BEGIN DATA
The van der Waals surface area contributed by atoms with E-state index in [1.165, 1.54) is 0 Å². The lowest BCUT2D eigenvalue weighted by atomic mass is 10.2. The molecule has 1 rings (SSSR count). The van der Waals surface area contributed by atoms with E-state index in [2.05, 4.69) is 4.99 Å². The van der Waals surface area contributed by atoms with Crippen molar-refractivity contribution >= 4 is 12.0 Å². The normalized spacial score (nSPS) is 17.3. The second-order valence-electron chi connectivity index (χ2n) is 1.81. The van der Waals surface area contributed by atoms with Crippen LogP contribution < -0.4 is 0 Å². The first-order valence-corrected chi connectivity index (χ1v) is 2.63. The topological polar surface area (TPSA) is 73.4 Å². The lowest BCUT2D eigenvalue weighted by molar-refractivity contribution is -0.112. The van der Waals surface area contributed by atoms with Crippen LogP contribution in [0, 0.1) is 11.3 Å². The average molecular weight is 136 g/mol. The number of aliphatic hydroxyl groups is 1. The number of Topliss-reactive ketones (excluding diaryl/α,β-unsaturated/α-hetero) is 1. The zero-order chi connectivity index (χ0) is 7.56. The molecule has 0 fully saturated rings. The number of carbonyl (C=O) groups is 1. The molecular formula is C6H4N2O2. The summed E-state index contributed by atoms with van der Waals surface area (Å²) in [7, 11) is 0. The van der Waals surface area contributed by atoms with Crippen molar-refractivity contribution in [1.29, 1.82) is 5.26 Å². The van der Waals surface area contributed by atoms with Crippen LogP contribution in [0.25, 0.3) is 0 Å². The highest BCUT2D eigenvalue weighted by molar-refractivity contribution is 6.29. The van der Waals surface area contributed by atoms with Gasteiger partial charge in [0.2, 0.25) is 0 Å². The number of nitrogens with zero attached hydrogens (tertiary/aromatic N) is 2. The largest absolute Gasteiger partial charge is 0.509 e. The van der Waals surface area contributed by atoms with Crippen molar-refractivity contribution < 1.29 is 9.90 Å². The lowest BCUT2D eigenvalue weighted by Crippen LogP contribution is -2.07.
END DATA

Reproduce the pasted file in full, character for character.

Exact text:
The van der Waals surface area contributed by atoms with E-state index in [1.165, 1.54) is 0 Å². The lowest BCUT2D eigenvalue weighted by atomic mass is 10.2. The molecule has 1 rings (SSSR count). The van der Waals surface area contributed by atoms with E-state index in [2.05, 4.69) is 4.99 Å². The van der Waals surface area contributed by atoms with Crippen molar-refractivity contribution >= 4 is 12.0 Å². The normalized spacial score (nSPS) is 17.3. The second-order valence-electron chi connectivity index (χ2n) is 1.81. The van der Waals surface area contributed by atoms with Crippen LogP contribution < -0.4 is 0 Å². The first-order valence-corrected chi connectivity index (χ1v) is 2.63. The topological polar surface area (TPSA) is 73.4 Å². The lowest BCUT2D eigenvalue weighted by molar-refractivity contribution is -0.112. The van der Waals surface area contributed by atoms with Crippen LogP contribution in [0, 0.1) is 11.3 Å². The average molecular weight is 136 g/mol. The number of aliphatic hydroxyl groups is 1. The number of Topliss-reactive ketones (excluding diaryl/α,β-unsaturated/α-hetero) is 1. The zero-order chi connectivity index (χ0) is 7.56. The molecule has 0 fully saturated rings. The number of carbonyl (C=O) groups is 1. The molecular formula is C6H4N2O2. The summed E-state index contributed by atoms with van der Waals surface area (Å²) in [7, 11) is 0. The van der Waals surface area contributed by atoms with Crippen molar-refractivity contribution in [1.29, 1.82) is 5.26 Å². The van der Waals surface area contributed by atoms with Crippen LogP contribution in [0.25, 0.3) is 0 Å². The highest BCUT2D eigenvalue weighted by molar-refractivity contribution is 6.29. The van der Waals surface area contributed by atoms with Gasteiger partial charge in [0.2, 0.25) is 0 Å². The number of nitrogens with zero attached hydrogens (tertiary/aromatic N) is 2. The largest absolute Gasteiger partial charge is 0.509 e. The van der Waals surface area contributed by atoms with Crippen molar-refractivity contribution < 1.29 is 9.90 Å². The lowest BCUT2D eigenvalue weighted by Crippen LogP contribution is -2.07.